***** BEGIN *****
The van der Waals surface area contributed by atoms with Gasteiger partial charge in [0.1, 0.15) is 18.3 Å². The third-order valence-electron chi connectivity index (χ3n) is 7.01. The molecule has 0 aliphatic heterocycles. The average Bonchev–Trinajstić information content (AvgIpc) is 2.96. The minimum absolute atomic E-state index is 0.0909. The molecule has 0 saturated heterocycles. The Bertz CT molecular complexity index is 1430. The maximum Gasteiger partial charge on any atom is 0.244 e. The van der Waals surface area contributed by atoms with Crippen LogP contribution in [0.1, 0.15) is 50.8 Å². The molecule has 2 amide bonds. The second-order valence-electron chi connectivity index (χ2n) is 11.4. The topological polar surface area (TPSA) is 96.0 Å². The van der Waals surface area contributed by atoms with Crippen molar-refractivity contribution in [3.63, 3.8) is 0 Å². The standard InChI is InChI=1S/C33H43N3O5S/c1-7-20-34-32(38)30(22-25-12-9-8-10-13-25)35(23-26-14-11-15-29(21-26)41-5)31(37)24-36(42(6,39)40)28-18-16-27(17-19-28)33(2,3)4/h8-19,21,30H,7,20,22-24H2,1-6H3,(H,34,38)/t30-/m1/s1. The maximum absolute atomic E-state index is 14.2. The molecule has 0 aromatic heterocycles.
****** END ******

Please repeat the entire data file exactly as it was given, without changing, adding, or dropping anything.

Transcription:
The van der Waals surface area contributed by atoms with Gasteiger partial charge in [0.1, 0.15) is 18.3 Å². The third-order valence-electron chi connectivity index (χ3n) is 7.01. The molecule has 0 aliphatic heterocycles. The average Bonchev–Trinajstić information content (AvgIpc) is 2.96. The minimum absolute atomic E-state index is 0.0909. The molecule has 0 saturated heterocycles. The Bertz CT molecular complexity index is 1430. The maximum Gasteiger partial charge on any atom is 0.244 e. The van der Waals surface area contributed by atoms with Crippen LogP contribution in [0.1, 0.15) is 50.8 Å². The molecule has 2 amide bonds. The second-order valence-electron chi connectivity index (χ2n) is 11.4. The topological polar surface area (TPSA) is 96.0 Å². The van der Waals surface area contributed by atoms with Crippen molar-refractivity contribution in [3.63, 3.8) is 0 Å². The standard InChI is InChI=1S/C33H43N3O5S/c1-7-20-34-32(38)30(22-25-12-9-8-10-13-25)35(23-26-14-11-15-29(21-26)41-5)31(37)24-36(42(6,39)40)28-18-16-27(17-19-28)33(2,3)4/h8-19,21,30H,7,20,22-24H2,1-6H3,(H,34,38)/t30-/m1/s1. The maximum absolute atomic E-state index is 14.2. The molecule has 0 aromatic heterocycles.